Infusing the human element: Rahma Indimi, a Director at Oriental Energy Resources and Founder of Yakolo Indimi Foundation, headlines Pleasures Magazine’s May/June issue.
This edition of the Pan-African Entrepreneurial and Luxury magazine, Pleasures Magazine, is dedicated to celebrating Rahma Indimi who is fighting poverty and inequality through the effortlessness of highly skilled volunteers and collaborative partnerships through her NGO, Yakolo Indimi Foundation, by empowering women and youths through education, skill acquisition, micro enterprises, farming, enforcement of their human rights, financial aid and psycho-social interventions.
Speaking with Pleasures Magazine, Rahma Indimi who is driven by an unwavering passion and determination to support the less privilege gave an insight into how she is giving succour and saving the lives of thousands of internally displaced persons (IDPs) in the North-East via her foundation, aptly titled; Rahma Indimi: A Look at The Thousands of Lives saved and improved by her Yakolo Indimi Foundation.
On the making of the NGO, Yakolo Indimi Foundation, Rahma said:
“I grew up watching the generosity of my father, Dr. Muhammadu Indimi, OFR. He is always trying to solve problems for people. He speaks often about poverty and how it can be diminished. He instilled in us the awareness of heartbreaking issues in society. Like every parent, he worked hard to make his family comfortable. But he taught us to adapt to different situations. So, the idea of the Yakolo Indimi Foundation was born from lessons shared by my father. I saw the smiles on the faces of those helped by my daddy. I wanted to be like him, helping people. Before Yakolo Indimi Foundation was created, my team and I had been investing in humanitarian activities. Empowering people is one of my greatest motivations. It brings immense happiness and peace in my heart.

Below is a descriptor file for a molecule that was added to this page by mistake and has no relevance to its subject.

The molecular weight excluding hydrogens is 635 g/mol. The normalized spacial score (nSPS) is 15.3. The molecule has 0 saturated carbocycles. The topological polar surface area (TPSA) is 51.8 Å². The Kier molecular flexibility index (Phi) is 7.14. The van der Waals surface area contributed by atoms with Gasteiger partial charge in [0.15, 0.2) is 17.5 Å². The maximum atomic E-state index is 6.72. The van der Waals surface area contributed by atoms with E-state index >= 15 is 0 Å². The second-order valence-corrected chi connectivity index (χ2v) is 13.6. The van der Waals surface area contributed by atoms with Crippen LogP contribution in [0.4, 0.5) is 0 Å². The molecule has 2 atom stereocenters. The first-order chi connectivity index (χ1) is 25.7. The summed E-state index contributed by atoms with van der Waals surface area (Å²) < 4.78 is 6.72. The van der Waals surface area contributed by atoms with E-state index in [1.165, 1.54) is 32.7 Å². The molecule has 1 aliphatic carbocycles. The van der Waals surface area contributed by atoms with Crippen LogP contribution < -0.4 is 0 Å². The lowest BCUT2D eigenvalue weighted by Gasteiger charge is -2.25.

On why Yakolo Indimi Foundation seem to be focusing on the North-East geo-political zone:
“Presently, the impact of the insurgency in the North-East is overwhelming, particularly in Borno and Adamawa. The people need all the help they can get. Although the IDPs are in other states, the conditions in the North-East are dire. To make things worse, insecurity cuts off access to many parts of Borno and that makes it impossible to save thousands of children and families. In spite of the long distance, my team and I do not hesitate to go home again and again to help our people. For example, the Muhammadu Indimi Foundation created by my father developed homes for 100 households. The Yakolo Indimi Foundation reached out to the women and gave them sustainable means of earning revenue. Several IDPs have been given sewing machines and flour processing machines. They also received training as well as start-up finances. Little by little, all IDPs will be empowered. That is the vision. Periodically, the Foundation visits to conduct surveys on the needs of IDPs, in collaboration with the office on Sustainable Development Goals, SDGs, in the North-East. Additionally, the Yakolo Indimi Foundation recently started a food security project. We equip beneficiaries with modern farming skills and provide an environment to do so. Livelihood is restored when they can sell produce and keep their families nourished.”
Yakolo Indimi Foundation’s intervention in the health sector:
The Foundation collaborates with a medical team during its outreach. We support the team with medicine. The recent trend of increased pregnancies in the IDP camps was a concern. You could easily come across a woman with 20 children and you would see children roaming the streets. So, the Foundation sensitized the women on birth control. It was successful because some of the women showed interest. The health challenges in the North-East are overwhelming, but not insurmountable. We believe partnership would increase and accelerate impact.
This issue also includes a special feature to celebrate Versace’s 40th anniversary of Iconic world of class and to celebrates this milestone, the magazine had an exclusive interview with the brand’s Vice President and its founder’s little sister, Donatella Versace who joined the company in the creative department in 1988 and there began her distinctive commitment and influence on the brand. Following the tragic murder of Gianni in 1997 in Miami, Donatella has shown redoubtable strength of character and has managed the company up to the present day.
Plus, Donna Wallace, a Jamaican-Briton and proprietress of Oxford Manor College, Abuja who sold her London home to investment in Nigerian Education. Wallace in this interview with Pleasures Magazine shared her start-up experience and why Nigerians being one of the most intelligent races in the world don’t need to pack their bags and pay millions of Naira abroad to get their children educated.
And as usual, the magazine is incomplete without your usual light stories and other human interest narratives. Read the interesting tourist sites in Kenya, these and many more reports combine in making the magazine a collector’s item and reading pleasure for all and sundry.
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